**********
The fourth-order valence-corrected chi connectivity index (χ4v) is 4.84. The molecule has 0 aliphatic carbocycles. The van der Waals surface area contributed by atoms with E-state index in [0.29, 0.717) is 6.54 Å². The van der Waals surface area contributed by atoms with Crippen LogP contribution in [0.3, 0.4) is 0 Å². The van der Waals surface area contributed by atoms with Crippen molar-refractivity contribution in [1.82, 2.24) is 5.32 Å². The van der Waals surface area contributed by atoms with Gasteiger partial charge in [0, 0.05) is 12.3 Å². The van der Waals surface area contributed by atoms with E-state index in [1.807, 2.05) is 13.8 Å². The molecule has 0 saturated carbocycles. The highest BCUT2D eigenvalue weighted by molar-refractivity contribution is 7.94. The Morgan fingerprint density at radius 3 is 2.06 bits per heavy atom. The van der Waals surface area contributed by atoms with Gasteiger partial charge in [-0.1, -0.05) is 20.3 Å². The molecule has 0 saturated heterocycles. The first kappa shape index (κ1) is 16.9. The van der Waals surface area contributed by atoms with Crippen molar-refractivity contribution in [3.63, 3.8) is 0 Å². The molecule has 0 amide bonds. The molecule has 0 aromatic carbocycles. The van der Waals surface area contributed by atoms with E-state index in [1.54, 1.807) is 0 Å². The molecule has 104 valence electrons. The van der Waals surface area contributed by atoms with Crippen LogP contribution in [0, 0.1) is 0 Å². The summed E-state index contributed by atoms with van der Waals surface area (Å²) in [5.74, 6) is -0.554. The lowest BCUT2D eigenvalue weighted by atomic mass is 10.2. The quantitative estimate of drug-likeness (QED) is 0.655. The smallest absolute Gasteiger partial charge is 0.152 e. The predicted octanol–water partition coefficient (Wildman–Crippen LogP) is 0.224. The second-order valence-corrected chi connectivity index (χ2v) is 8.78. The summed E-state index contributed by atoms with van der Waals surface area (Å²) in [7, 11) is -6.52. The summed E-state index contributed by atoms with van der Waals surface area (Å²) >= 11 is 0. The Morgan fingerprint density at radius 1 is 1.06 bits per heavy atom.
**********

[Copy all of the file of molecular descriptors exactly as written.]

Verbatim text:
The fourth-order valence-corrected chi connectivity index (χ4v) is 4.84. The molecule has 0 aliphatic carbocycles. The van der Waals surface area contributed by atoms with E-state index in [0.29, 0.717) is 6.54 Å². The van der Waals surface area contributed by atoms with Crippen LogP contribution in [0.3, 0.4) is 0 Å². The van der Waals surface area contributed by atoms with Crippen molar-refractivity contribution in [1.82, 2.24) is 5.32 Å². The van der Waals surface area contributed by atoms with Gasteiger partial charge in [0, 0.05) is 12.3 Å². The van der Waals surface area contributed by atoms with E-state index in [1.807, 2.05) is 13.8 Å². The molecule has 0 saturated carbocycles. The highest BCUT2D eigenvalue weighted by molar-refractivity contribution is 7.94. The Morgan fingerprint density at radius 3 is 2.06 bits per heavy atom. The van der Waals surface area contributed by atoms with Gasteiger partial charge in [-0.1, -0.05) is 20.3 Å². The molecule has 0 saturated heterocycles. The first kappa shape index (κ1) is 16.9. The van der Waals surface area contributed by atoms with Crippen molar-refractivity contribution in [3.63, 3.8) is 0 Å². The molecule has 0 amide bonds. The molecule has 0 aromatic carbocycles. The van der Waals surface area contributed by atoms with E-state index in [1.54, 1.807) is 0 Å². The molecule has 104 valence electrons. The van der Waals surface area contributed by atoms with Crippen LogP contribution in [0, 0.1) is 0 Å². The summed E-state index contributed by atoms with van der Waals surface area (Å²) in [5.74, 6) is -0.554. The lowest BCUT2D eigenvalue weighted by atomic mass is 10.2. The quantitative estimate of drug-likeness (QED) is 0.655. The smallest absolute Gasteiger partial charge is 0.152 e. The predicted octanol–water partition coefficient (Wildman–Crippen LogP) is 0.224. The second-order valence-corrected chi connectivity index (χ2v) is 8.78. The summed E-state index contributed by atoms with van der Waals surface area (Å²) in [7, 11) is -6.52. The summed E-state index contributed by atoms with van der Waals surface area (Å²) >= 11 is 0. The Morgan fingerprint density at radius 1 is 1.06 bits per heavy atom.